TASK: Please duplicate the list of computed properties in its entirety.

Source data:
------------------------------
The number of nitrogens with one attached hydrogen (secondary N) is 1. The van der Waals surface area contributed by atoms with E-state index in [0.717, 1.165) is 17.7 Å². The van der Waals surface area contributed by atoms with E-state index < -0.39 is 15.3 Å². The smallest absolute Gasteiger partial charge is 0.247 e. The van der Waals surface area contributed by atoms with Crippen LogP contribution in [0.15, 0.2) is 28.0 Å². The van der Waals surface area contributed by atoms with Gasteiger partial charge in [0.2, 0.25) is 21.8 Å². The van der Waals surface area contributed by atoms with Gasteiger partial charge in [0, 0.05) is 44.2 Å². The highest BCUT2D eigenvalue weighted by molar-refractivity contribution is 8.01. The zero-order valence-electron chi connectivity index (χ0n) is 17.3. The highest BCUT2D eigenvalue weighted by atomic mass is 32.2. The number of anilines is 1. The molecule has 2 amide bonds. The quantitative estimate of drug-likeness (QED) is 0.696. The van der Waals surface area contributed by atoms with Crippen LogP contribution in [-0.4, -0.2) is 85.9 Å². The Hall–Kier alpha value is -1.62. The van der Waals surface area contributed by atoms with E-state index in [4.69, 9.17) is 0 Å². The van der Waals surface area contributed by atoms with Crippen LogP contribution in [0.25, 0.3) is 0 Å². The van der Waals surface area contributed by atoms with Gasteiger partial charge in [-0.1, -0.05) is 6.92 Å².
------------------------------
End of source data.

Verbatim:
The number of nitrogens with one attached hydrogen (secondary N) is 1. The van der Waals surface area contributed by atoms with E-state index in [0.717, 1.165) is 17.7 Å². The van der Waals surface area contributed by atoms with E-state index < -0.39 is 15.3 Å². The smallest absolute Gasteiger partial charge is 0.247 e. The van der Waals surface area contributed by atoms with Crippen LogP contribution in [0.15, 0.2) is 28.0 Å². The van der Waals surface area contributed by atoms with Gasteiger partial charge in [0.2, 0.25) is 21.8 Å². The van der Waals surface area contributed by atoms with Gasteiger partial charge in [0, 0.05) is 44.2 Å². The highest BCUT2D eigenvalue weighted by molar-refractivity contribution is 8.01. The zero-order valence-electron chi connectivity index (χ0n) is 17.3. The highest BCUT2D eigenvalue weighted by atomic mass is 32.2. The number of anilines is 1. The molecule has 2 amide bonds. The quantitative estimate of drug-likeness (QED) is 0.696. The van der Waals surface area contributed by atoms with Crippen LogP contribution in [-0.4, -0.2) is 85.9 Å². The Hall–Kier alpha value is -1.62. The van der Waals surface area contributed by atoms with E-state index in [4.69, 9.17) is 0 Å². The van der Waals surface area contributed by atoms with Crippen LogP contribution in [0.25, 0.3) is 0 Å². The van der Waals surface area contributed by atoms with Gasteiger partial charge in [-0.1, -0.05) is 6.92 Å².